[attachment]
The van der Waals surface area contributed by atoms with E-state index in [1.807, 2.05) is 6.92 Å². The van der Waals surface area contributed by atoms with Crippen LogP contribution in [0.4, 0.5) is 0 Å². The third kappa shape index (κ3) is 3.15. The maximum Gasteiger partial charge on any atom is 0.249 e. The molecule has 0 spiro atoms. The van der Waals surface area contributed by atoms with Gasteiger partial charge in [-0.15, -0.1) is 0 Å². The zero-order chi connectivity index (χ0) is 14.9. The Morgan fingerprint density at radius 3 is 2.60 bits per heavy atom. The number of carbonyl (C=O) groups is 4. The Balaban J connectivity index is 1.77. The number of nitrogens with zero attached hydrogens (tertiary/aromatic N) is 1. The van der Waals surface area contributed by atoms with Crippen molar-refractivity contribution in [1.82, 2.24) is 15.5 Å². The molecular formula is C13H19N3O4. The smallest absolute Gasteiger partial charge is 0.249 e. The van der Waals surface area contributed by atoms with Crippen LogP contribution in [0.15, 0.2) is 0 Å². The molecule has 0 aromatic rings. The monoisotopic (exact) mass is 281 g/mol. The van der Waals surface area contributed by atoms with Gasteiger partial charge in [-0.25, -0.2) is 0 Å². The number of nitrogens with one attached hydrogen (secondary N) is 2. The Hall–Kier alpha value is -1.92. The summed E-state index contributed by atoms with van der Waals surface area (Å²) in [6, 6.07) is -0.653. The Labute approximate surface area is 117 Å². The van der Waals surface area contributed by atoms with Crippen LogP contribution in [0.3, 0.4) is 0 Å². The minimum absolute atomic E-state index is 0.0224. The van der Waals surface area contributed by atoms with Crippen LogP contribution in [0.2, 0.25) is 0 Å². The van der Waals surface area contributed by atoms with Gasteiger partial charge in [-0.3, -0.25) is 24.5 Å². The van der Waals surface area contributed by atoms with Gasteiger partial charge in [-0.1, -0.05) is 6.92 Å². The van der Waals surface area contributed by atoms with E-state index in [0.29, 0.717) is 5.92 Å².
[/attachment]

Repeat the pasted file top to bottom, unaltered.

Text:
The van der Waals surface area contributed by atoms with E-state index in [1.807, 2.05) is 6.92 Å². The van der Waals surface area contributed by atoms with Crippen LogP contribution in [0.4, 0.5) is 0 Å². The third kappa shape index (κ3) is 3.15. The maximum Gasteiger partial charge on any atom is 0.249 e. The molecule has 0 spiro atoms. The van der Waals surface area contributed by atoms with Gasteiger partial charge in [-0.15, -0.1) is 0 Å². The zero-order chi connectivity index (χ0) is 14.9. The Morgan fingerprint density at radius 3 is 2.60 bits per heavy atom. The number of carbonyl (C=O) groups is 4. The Balaban J connectivity index is 1.77. The number of nitrogens with zero attached hydrogens (tertiary/aromatic N) is 1. The van der Waals surface area contributed by atoms with Crippen molar-refractivity contribution in [1.82, 2.24) is 15.5 Å². The molecular formula is C13H19N3O4. The smallest absolute Gasteiger partial charge is 0.249 e. The van der Waals surface area contributed by atoms with Crippen LogP contribution in [0.15, 0.2) is 0 Å². The molecule has 0 aromatic rings. The monoisotopic (exact) mass is 281 g/mol. The van der Waals surface area contributed by atoms with Gasteiger partial charge in [-0.25, -0.2) is 0 Å². The number of nitrogens with one attached hydrogen (secondary N) is 2. The Hall–Kier alpha value is -1.92. The summed E-state index contributed by atoms with van der Waals surface area (Å²) in [6, 6.07) is -0.653. The Labute approximate surface area is 117 Å². The van der Waals surface area contributed by atoms with Crippen LogP contribution in [0.3, 0.4) is 0 Å². The minimum absolute atomic E-state index is 0.0224. The van der Waals surface area contributed by atoms with Crippen LogP contribution in [0.2, 0.25) is 0 Å². The van der Waals surface area contributed by atoms with Gasteiger partial charge in [-0.3, -0.25) is 24.5 Å². The van der Waals surface area contributed by atoms with Gasteiger partial charge in [-0.1, -0.05) is 6.92 Å². The van der Waals surface area contributed by atoms with E-state index in [0.29, 0.717) is 5.92 Å².